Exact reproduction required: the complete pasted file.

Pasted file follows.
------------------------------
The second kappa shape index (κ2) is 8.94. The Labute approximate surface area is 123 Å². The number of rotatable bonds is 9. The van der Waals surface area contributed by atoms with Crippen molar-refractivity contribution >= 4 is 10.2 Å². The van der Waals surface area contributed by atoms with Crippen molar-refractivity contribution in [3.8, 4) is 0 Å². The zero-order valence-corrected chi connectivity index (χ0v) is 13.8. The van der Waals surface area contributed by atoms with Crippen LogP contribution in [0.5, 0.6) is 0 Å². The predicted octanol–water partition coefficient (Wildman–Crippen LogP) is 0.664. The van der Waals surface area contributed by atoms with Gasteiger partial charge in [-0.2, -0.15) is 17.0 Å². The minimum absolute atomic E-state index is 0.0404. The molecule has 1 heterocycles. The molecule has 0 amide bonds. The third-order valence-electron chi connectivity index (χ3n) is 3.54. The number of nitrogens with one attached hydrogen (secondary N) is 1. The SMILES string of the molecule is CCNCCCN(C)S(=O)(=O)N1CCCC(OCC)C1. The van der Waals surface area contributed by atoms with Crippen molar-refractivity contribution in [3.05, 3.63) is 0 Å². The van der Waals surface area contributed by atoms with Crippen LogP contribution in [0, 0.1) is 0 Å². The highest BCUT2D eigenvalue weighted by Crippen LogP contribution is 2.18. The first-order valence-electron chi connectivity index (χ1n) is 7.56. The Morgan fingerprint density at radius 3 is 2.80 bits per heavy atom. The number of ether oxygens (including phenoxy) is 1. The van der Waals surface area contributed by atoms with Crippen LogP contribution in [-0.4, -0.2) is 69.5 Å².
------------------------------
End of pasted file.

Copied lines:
The second kappa shape index (κ2) is 8.94. The Labute approximate surface area is 123 Å². The number of rotatable bonds is 9. The van der Waals surface area contributed by atoms with Crippen molar-refractivity contribution >= 4 is 10.2 Å². The van der Waals surface area contributed by atoms with Crippen molar-refractivity contribution in [3.8, 4) is 0 Å². The zero-order valence-corrected chi connectivity index (χ0v) is 13.8. The van der Waals surface area contributed by atoms with Crippen LogP contribution in [0.5, 0.6) is 0 Å². The predicted octanol–water partition coefficient (Wildman–Crippen LogP) is 0.664. The van der Waals surface area contributed by atoms with Gasteiger partial charge in [-0.2, -0.15) is 17.0 Å². The minimum absolute atomic E-state index is 0.0404. The molecule has 1 heterocycles. The molecule has 0 amide bonds. The third-order valence-electron chi connectivity index (χ3n) is 3.54. The number of nitrogens with one attached hydrogen (secondary N) is 1. The SMILES string of the molecule is CCNCCCN(C)S(=O)(=O)N1CCCC(OCC)C1. The van der Waals surface area contributed by atoms with Crippen molar-refractivity contribution in [3.05, 3.63) is 0 Å². The van der Waals surface area contributed by atoms with Crippen LogP contribution in [0, 0.1) is 0 Å². The highest BCUT2D eigenvalue weighted by Crippen LogP contribution is 2.18. The first-order valence-electron chi connectivity index (χ1n) is 7.56. The Morgan fingerprint density at radius 3 is 2.80 bits per heavy atom. The number of ether oxygens (including phenoxy) is 1. The van der Waals surface area contributed by atoms with Crippen LogP contribution in [-0.4, -0.2) is 69.5 Å².